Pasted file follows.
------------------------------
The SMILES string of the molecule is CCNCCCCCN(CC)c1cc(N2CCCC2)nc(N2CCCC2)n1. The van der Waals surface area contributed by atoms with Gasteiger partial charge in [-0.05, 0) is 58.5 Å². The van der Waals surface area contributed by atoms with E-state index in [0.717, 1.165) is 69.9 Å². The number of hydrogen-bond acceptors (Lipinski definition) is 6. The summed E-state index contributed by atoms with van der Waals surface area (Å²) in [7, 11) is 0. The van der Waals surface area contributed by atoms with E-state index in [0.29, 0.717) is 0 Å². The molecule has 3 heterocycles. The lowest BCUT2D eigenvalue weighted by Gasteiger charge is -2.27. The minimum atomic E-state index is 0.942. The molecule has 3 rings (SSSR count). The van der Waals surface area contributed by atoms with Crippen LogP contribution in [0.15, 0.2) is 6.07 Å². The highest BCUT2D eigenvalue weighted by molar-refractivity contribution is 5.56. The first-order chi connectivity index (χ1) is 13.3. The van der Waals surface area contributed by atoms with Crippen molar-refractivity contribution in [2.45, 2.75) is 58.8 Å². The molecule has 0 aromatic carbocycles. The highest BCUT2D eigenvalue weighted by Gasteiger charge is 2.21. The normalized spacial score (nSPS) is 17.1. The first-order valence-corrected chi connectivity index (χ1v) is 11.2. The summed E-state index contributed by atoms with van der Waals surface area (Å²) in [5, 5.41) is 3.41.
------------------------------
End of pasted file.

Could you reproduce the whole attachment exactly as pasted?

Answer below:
The SMILES string of the molecule is CCNCCCCCN(CC)c1cc(N2CCCC2)nc(N2CCCC2)n1. The van der Waals surface area contributed by atoms with Gasteiger partial charge in [-0.05, 0) is 58.5 Å². The van der Waals surface area contributed by atoms with E-state index in [0.717, 1.165) is 69.9 Å². The number of hydrogen-bond acceptors (Lipinski definition) is 6. The summed E-state index contributed by atoms with van der Waals surface area (Å²) in [7, 11) is 0. The van der Waals surface area contributed by atoms with E-state index in [0.29, 0.717) is 0 Å². The molecule has 3 heterocycles. The lowest BCUT2D eigenvalue weighted by Gasteiger charge is -2.27. The minimum atomic E-state index is 0.942. The molecule has 3 rings (SSSR count). The van der Waals surface area contributed by atoms with Crippen LogP contribution in [0.15, 0.2) is 6.07 Å². The highest BCUT2D eigenvalue weighted by molar-refractivity contribution is 5.56. The first-order chi connectivity index (χ1) is 13.3. The van der Waals surface area contributed by atoms with Crippen molar-refractivity contribution in [2.45, 2.75) is 58.8 Å². The molecule has 0 aromatic carbocycles. The highest BCUT2D eigenvalue weighted by Gasteiger charge is 2.21. The normalized spacial score (nSPS) is 17.1. The first-order valence-corrected chi connectivity index (χ1v) is 11.2. The summed E-state index contributed by atoms with van der Waals surface area (Å²) in [5, 5.41) is 3.41.